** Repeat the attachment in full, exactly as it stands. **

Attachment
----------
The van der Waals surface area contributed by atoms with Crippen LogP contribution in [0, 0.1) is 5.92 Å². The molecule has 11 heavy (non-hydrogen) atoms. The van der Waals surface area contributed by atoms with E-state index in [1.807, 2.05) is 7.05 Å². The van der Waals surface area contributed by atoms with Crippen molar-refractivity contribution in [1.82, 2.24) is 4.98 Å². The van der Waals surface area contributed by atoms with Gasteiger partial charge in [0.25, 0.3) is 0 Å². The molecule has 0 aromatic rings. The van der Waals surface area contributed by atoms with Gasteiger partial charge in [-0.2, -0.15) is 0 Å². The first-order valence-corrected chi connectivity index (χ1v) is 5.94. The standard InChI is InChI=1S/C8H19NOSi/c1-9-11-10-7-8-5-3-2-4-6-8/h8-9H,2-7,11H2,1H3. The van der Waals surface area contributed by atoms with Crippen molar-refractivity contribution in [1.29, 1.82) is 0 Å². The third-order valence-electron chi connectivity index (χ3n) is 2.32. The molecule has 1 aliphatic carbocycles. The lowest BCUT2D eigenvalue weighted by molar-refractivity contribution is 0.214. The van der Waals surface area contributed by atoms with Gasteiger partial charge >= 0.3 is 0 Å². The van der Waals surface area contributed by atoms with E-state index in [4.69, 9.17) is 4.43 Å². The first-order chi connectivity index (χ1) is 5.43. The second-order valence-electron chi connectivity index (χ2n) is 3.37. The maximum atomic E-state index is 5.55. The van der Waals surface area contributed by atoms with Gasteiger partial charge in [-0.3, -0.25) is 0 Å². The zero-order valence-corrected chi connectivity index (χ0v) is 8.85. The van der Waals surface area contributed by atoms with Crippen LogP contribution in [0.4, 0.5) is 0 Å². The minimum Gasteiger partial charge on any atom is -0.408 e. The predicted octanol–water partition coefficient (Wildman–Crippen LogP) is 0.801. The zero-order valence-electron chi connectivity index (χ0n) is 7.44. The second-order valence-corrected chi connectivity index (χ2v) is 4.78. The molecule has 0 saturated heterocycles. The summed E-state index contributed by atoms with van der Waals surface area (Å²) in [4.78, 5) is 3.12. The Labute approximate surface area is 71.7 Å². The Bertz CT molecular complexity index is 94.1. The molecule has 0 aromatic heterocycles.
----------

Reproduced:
The van der Waals surface area contributed by atoms with Crippen LogP contribution in [0, 0.1) is 5.92 Å². The molecule has 11 heavy (non-hydrogen) atoms. The van der Waals surface area contributed by atoms with E-state index in [1.807, 2.05) is 7.05 Å². The van der Waals surface area contributed by atoms with Crippen molar-refractivity contribution in [1.82, 2.24) is 4.98 Å². The van der Waals surface area contributed by atoms with Gasteiger partial charge in [0.25, 0.3) is 0 Å². The molecule has 0 aromatic rings. The van der Waals surface area contributed by atoms with Gasteiger partial charge in [-0.2, -0.15) is 0 Å². The first-order valence-corrected chi connectivity index (χ1v) is 5.94. The standard InChI is InChI=1S/C8H19NOSi/c1-9-11-10-7-8-5-3-2-4-6-8/h8-9H,2-7,11H2,1H3. The van der Waals surface area contributed by atoms with Crippen molar-refractivity contribution in [1.29, 1.82) is 0 Å². The third-order valence-electron chi connectivity index (χ3n) is 2.32. The molecule has 1 aliphatic carbocycles. The lowest BCUT2D eigenvalue weighted by molar-refractivity contribution is 0.214. The van der Waals surface area contributed by atoms with Gasteiger partial charge >= 0.3 is 0 Å². The van der Waals surface area contributed by atoms with E-state index in [4.69, 9.17) is 4.43 Å². The first-order chi connectivity index (χ1) is 5.43. The second-order valence-electron chi connectivity index (χ2n) is 3.37. The maximum atomic E-state index is 5.55. The van der Waals surface area contributed by atoms with Gasteiger partial charge in [-0.3, -0.25) is 0 Å². The zero-order valence-corrected chi connectivity index (χ0v) is 8.85. The van der Waals surface area contributed by atoms with Crippen LogP contribution in [0.4, 0.5) is 0 Å². The minimum Gasteiger partial charge on any atom is -0.408 e. The predicted octanol–water partition coefficient (Wildman–Crippen LogP) is 0.801. The zero-order valence-electron chi connectivity index (χ0n) is 7.44. The second-order valence-corrected chi connectivity index (χ2v) is 4.78. The molecule has 0 saturated heterocycles. The summed E-state index contributed by atoms with van der Waals surface area (Å²) in [4.78, 5) is 3.12. The Labute approximate surface area is 71.7 Å². The Bertz CT molecular complexity index is 94.1. The molecule has 0 aromatic heterocycles.